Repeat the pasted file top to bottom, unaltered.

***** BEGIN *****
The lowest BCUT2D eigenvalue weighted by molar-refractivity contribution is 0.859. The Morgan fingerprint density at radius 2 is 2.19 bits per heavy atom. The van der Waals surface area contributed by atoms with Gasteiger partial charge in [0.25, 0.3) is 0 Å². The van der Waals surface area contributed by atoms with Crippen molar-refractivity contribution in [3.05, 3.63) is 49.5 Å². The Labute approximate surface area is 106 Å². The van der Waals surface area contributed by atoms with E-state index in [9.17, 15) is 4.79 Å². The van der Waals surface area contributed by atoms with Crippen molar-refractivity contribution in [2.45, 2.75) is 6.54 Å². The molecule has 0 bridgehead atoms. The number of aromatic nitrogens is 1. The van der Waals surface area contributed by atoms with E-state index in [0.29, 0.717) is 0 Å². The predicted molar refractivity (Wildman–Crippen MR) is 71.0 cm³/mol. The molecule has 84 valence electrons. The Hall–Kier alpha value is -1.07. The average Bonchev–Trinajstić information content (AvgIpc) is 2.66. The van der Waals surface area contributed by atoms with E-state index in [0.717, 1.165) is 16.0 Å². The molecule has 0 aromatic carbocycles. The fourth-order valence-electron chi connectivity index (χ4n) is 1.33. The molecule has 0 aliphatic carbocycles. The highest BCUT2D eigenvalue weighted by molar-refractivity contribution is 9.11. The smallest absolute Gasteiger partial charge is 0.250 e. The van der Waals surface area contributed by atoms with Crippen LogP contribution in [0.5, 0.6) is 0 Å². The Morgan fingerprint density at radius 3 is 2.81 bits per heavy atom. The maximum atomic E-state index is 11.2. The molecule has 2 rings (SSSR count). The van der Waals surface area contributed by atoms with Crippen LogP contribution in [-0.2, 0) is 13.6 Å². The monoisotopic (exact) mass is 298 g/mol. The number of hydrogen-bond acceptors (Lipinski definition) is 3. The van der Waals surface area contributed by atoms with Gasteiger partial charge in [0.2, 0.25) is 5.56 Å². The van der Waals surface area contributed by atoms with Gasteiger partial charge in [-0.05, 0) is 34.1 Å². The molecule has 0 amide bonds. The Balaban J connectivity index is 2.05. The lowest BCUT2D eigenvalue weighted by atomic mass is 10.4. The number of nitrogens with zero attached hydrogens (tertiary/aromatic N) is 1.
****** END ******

The lowest BCUT2D eigenvalue weighted by molar-refractivity contribution is 0.859. The Morgan fingerprint density at radius 2 is 2.19 bits per heavy atom. The van der Waals surface area contributed by atoms with Gasteiger partial charge in [0.25, 0.3) is 0 Å². The van der Waals surface area contributed by atoms with Crippen molar-refractivity contribution in [3.05, 3.63) is 49.5 Å². The Labute approximate surface area is 106 Å². The van der Waals surface area contributed by atoms with E-state index in [9.17, 15) is 4.79 Å². The van der Waals surface area contributed by atoms with Crippen molar-refractivity contribution in [2.45, 2.75) is 6.54 Å². The molecule has 0 bridgehead atoms. The number of aromatic nitrogens is 1. The van der Waals surface area contributed by atoms with E-state index in [0.29, 0.717) is 0 Å². The predicted molar refractivity (Wildman–Crippen MR) is 71.0 cm³/mol. The molecule has 84 valence electrons. The Hall–Kier alpha value is -1.07. The average Bonchev–Trinajstić information content (AvgIpc) is 2.66. The van der Waals surface area contributed by atoms with E-state index in [0.717, 1.165) is 16.0 Å². The molecule has 0 aromatic carbocycles. The fourth-order valence-electron chi connectivity index (χ4n) is 1.33. The molecule has 0 aliphatic carbocycles. The highest BCUT2D eigenvalue weighted by molar-refractivity contribution is 9.11. The smallest absolute Gasteiger partial charge is 0.250 e. The van der Waals surface area contributed by atoms with Crippen LogP contribution in [0.5, 0.6) is 0 Å². The Morgan fingerprint density at radius 3 is 2.81 bits per heavy atom. The maximum atomic E-state index is 11.2. The molecule has 2 rings (SSSR count). The van der Waals surface area contributed by atoms with Crippen LogP contribution in [-0.2, 0) is 13.6 Å². The monoisotopic (exact) mass is 298 g/mol. The number of hydrogen-bond acceptors (Lipinski definition) is 3. The van der Waals surface area contributed by atoms with Gasteiger partial charge in [0.2, 0.25) is 5.56 Å². The van der Waals surface area contributed by atoms with Gasteiger partial charge in [-0.05, 0) is 34.1 Å². The molecule has 0 amide bonds. The Balaban J connectivity index is 2.05. The lowest BCUT2D eigenvalue weighted by atomic mass is 10.4. The number of nitrogens with zero attached hydrogens (tertiary/aromatic N) is 1.